On December 6, 1989, fourteen young women died at the École Polytechnique.

They died for having the audacity to want an education. They died because they wanted to be engineers, a profession historically dominated by men. But most of all, they died because a man wanted them to.

Their names were Geneviève Bergeron, Hélène Colgan, Nathalie Croteau, Barbara Daigneault, Anne-Marie Edward, Maud Haviernick, Barbara Klucznik-Widajewicz, Maryse Laganière, Maryse Leclair, Anne-Marie Lemay, Sonia Pelletier, Michèle Richard, Annie St. Arneault and Annie Turcotte. They were people with dreams, families, friends, good days, bad days, strengths and challenges. We’ll never know what extraordinary – and completely ordinary – things these women might have done. We’ll never know, because Marc Lépine took a gun, entered the Ecole Polytechnique, separated the women from the men, and opened fire. As he did so, Lepine declared, “You’re all a bunch of feminists, and I hate feminists!” This was how he announced his victims’ death sentence. Their crime? Winning entry to engineering school when he could not.

“I hate feminists.”

Those words reverberated through our country. Lépine’s words haunted the families of the women who died, and the families of all women, who knew their daughters could just as easily been singled out for death. Because that is what an act of terrorism is – a symbolic crime designed to scare all members of a group, to let them know, it could have been you.

I often wonder how my own parents must have felt – how terrified all parents of daughters must have felt – when they learned fourteen women were murdered for their ambitions. In December of 1989, my mother had just given birth to her second daughter. Sometimes, I imagine her two months postpartum, holding my little sister in her arms as she heard the news, knowing she’d brought another girl into a world where men wanted to kill her.

As a country, we say we remember. To prove we’ll “never forget,” our politicians declared December 6th the National Day of Remembrance and Action on Violence Against Women. We repeat the names of the young women, whose lives were cut tragically short, wondering who they might be if only we’d been able to protect them. And yet, our country has failed – or forgotten to – give these remarkable women the legacy they deserve; we have not ended violence against women.

As I sit here, thirty years later, the world is still unsafe for women – or anyone who isn’t a cisgender white man. The Montreal Massacre was supposed to be our wakeup call, a rallying cry to save Canada’s daughters. Each year we remember the fourteen women who died at École Polytechnique, we say their names, and little changes. Violence against women and non-binary people lives on…

It’s far too easy to think of examples of gendered violence in the years since the massacre in Montreal. On April 23, 2018, Alek Minassian rented a van to mow down pedestrians on Yonge Street. Similar to Lépine, his act of terrorism was motivated by hatred against women, a hatred born of male entitlement. Lépine was enraged women were taking “his” spots at engineering school, while Minassian was mad women wouldn’t sleep with them. The details are different, but it’s still the age-old story: a man is offended by the idea of women he can’t control, so he kills her.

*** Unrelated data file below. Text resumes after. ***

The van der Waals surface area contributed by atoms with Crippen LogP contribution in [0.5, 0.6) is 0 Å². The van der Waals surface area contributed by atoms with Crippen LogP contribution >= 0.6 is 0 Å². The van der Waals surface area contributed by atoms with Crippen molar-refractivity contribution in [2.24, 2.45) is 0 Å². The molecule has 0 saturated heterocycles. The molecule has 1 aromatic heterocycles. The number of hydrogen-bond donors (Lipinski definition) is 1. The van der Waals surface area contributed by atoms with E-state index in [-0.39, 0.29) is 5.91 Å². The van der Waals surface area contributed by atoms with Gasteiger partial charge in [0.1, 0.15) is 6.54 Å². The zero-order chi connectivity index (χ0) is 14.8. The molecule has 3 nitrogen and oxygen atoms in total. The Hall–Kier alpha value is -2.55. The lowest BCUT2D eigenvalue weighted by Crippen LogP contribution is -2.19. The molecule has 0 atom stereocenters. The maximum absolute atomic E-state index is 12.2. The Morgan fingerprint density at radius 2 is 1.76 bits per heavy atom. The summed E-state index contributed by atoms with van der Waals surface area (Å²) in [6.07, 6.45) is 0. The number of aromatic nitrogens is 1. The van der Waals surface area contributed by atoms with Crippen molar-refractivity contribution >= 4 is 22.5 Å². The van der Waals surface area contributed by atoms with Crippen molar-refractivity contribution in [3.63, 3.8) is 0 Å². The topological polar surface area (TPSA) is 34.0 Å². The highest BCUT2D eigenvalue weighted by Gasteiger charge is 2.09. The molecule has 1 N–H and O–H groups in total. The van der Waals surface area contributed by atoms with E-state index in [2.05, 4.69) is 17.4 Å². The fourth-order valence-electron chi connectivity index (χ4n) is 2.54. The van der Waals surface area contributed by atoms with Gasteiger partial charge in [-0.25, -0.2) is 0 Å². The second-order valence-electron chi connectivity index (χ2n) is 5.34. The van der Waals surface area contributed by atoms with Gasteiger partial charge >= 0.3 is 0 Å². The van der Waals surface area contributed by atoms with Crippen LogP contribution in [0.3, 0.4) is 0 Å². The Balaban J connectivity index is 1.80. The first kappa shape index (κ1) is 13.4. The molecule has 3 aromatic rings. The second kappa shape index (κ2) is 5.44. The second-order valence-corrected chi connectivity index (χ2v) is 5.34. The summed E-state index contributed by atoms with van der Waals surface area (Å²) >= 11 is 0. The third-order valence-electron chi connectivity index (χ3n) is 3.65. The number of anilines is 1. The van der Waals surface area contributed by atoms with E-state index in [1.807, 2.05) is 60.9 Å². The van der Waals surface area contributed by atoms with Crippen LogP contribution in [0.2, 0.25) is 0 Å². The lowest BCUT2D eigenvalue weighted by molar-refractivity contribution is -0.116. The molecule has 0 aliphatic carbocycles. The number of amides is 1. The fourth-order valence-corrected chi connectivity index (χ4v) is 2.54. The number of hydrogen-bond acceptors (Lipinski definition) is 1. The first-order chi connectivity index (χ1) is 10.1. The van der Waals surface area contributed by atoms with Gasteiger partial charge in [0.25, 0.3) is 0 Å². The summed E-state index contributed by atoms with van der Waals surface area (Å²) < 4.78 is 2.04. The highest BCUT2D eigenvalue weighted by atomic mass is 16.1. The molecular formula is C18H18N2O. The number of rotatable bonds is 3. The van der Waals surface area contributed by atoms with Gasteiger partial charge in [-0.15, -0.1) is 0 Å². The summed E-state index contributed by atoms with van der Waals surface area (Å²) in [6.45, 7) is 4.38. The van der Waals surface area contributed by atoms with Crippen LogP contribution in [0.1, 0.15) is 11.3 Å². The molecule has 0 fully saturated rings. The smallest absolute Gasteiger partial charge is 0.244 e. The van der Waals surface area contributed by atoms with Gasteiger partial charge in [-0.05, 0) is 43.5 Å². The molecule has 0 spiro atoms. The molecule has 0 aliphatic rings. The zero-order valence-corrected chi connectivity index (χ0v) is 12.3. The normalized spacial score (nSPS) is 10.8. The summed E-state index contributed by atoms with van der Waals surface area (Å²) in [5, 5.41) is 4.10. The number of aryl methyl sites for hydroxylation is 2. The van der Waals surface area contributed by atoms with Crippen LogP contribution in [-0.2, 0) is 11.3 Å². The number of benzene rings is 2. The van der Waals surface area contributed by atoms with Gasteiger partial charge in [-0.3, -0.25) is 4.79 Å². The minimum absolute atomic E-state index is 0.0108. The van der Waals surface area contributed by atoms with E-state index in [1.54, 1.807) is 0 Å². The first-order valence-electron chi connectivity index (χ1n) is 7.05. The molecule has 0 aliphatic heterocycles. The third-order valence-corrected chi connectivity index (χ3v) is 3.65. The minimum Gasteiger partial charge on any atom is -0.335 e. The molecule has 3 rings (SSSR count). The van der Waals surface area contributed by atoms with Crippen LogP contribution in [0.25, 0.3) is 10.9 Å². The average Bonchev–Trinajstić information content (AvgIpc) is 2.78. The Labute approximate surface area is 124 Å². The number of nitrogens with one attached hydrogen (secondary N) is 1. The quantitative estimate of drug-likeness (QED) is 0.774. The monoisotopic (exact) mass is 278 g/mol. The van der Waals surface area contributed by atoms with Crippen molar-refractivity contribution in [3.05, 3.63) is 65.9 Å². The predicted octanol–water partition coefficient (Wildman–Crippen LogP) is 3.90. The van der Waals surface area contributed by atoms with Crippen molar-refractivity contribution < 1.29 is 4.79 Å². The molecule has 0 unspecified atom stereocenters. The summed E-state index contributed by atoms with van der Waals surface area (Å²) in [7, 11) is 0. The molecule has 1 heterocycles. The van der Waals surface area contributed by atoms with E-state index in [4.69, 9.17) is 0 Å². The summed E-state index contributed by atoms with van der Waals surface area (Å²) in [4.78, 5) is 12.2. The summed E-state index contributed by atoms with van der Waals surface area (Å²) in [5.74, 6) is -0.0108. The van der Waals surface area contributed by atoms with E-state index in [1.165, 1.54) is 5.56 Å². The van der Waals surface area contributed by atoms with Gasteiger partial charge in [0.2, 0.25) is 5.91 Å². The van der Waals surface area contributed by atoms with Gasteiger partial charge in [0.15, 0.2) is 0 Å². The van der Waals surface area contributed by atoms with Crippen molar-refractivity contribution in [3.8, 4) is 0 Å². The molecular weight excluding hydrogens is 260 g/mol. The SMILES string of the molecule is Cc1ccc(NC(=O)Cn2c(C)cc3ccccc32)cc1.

But it’s not just terrorism against women that persists. Intimate partner violence accounts for a quarter of all calls to the police. Canada’s First Nations women are more than three times as likely to be murdered as non-indigenous women, and those who attack them are punished less for these crimes. As much as we Canada likes to tout itself as an LGBT-friendly country, crimes against transgender and non-binary people are also on the rise.

Some insist it’s only the bad people – the criminals – who beat up on women. With #MeToo’s beginning in 2017, we’ve had more public discussions about gendered violence and harassment, but it doesn’t seem like the right people are listening. When a feminist writes an article calling men out for gendered violence, we hear a self-righteous chorus of “Not all men!” from self-identified “nice guys,” who don’t understand why they can’t ask the 19 year-old intern on a date. They lecture us about a supposed “War on Men,” when other people are actually being killed for their genders. Sometimes we try to debate with these supposedly good men on Twitter, sometimes even in person. But we fear it’s pointless, and it usually is.

The sexists aren’t just middle-class white men on the Internet, they’re in our government, too. In the 2019 election, 45 anti-choice Conservative candidates were elected to parliament, people who would vote to curtail abortion access, people who advocate what author Margaret Atwood refers to as “forced births.” Hating women isn’t the purview of a handful of societal misfits. Now it’s a Canadian political movement.

As I write this article, on the eve of the thirtieth anniversary of The Montreal Massacre, I am pregnant with my own daughter. Like generations of mothers before me, I worry I won’t be able to protect my daughter from a world that hates women. When I recall the events at École Polytechnique, when I consider what Lépine’s victims lost – and the loved ones who lost them – I am overwhelmed. We failed to save these women, but Canada owed it to them to save those women who came after.

Thirty years ago, fourteen women were stolen from us. We promised never to forget them. But the hardest part of remembering is this, knowing how easily it could happen again. We owed the victims of the Montreal Massacre a legacy, a legacy of becoming the catalyst for lasting change; that is a debt our country has not paid. It is a debt that presents in the form of underfunded women’s shelters, the epidemic of sexual assaults on university campuses, and the mortality rates for First Nations women and girls. It is time our country’s leaders to make sure that debt is paid.